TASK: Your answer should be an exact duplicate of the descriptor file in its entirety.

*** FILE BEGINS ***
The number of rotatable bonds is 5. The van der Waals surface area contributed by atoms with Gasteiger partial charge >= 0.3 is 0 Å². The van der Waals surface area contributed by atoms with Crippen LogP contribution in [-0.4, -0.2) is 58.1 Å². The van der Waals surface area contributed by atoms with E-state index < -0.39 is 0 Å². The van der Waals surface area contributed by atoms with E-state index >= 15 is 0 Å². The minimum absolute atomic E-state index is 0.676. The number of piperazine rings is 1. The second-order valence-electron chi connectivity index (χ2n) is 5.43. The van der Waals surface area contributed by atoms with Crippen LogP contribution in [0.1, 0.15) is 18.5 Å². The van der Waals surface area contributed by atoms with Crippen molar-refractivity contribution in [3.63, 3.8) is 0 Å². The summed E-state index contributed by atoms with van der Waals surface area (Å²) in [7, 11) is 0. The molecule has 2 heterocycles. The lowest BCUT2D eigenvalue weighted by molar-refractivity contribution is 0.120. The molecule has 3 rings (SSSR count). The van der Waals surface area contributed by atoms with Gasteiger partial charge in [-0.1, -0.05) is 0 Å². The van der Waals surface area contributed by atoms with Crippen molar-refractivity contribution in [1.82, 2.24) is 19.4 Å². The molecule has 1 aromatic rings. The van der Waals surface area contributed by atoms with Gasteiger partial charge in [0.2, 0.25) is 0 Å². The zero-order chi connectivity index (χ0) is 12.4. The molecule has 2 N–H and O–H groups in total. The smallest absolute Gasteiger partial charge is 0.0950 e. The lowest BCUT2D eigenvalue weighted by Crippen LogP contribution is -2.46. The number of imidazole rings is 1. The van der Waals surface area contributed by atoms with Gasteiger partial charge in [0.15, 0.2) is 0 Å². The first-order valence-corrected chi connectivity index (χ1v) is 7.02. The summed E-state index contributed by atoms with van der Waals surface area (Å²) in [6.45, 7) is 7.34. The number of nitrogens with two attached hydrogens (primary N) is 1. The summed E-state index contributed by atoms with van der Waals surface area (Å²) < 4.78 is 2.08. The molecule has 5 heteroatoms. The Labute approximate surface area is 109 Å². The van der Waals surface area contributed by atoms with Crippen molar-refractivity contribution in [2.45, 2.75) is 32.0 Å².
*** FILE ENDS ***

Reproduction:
The number of rotatable bonds is 5. The van der Waals surface area contributed by atoms with Gasteiger partial charge >= 0.3 is 0 Å². The van der Waals surface area contributed by atoms with Crippen LogP contribution in [-0.4, -0.2) is 58.1 Å². The van der Waals surface area contributed by atoms with E-state index < -0.39 is 0 Å². The van der Waals surface area contributed by atoms with E-state index >= 15 is 0 Å². The minimum absolute atomic E-state index is 0.676. The number of piperazine rings is 1. The second-order valence-electron chi connectivity index (χ2n) is 5.43. The van der Waals surface area contributed by atoms with Crippen LogP contribution in [0.1, 0.15) is 18.5 Å². The van der Waals surface area contributed by atoms with Crippen molar-refractivity contribution in [3.63, 3.8) is 0 Å². The summed E-state index contributed by atoms with van der Waals surface area (Å²) in [7, 11) is 0. The molecule has 2 heterocycles. The lowest BCUT2D eigenvalue weighted by molar-refractivity contribution is 0.120. The molecule has 3 rings (SSSR count). The van der Waals surface area contributed by atoms with Gasteiger partial charge in [-0.1, -0.05) is 0 Å². The van der Waals surface area contributed by atoms with Crippen molar-refractivity contribution in [1.82, 2.24) is 19.4 Å². The molecule has 1 aromatic rings. The van der Waals surface area contributed by atoms with Gasteiger partial charge in [0.2, 0.25) is 0 Å². The zero-order chi connectivity index (χ0) is 12.4. The molecule has 2 N–H and O–H groups in total. The smallest absolute Gasteiger partial charge is 0.0950 e. The lowest BCUT2D eigenvalue weighted by Crippen LogP contribution is -2.46. The number of imidazole rings is 1. The van der Waals surface area contributed by atoms with Gasteiger partial charge in [0.15, 0.2) is 0 Å². The first-order valence-corrected chi connectivity index (χ1v) is 7.02. The summed E-state index contributed by atoms with van der Waals surface area (Å²) in [6.45, 7) is 7.34. The number of nitrogens with two attached hydrogens (primary N) is 1. The summed E-state index contributed by atoms with van der Waals surface area (Å²) < 4.78 is 2.08. The molecule has 5 heteroatoms. The Labute approximate surface area is 109 Å². The van der Waals surface area contributed by atoms with Crippen molar-refractivity contribution in [2.45, 2.75) is 32.0 Å².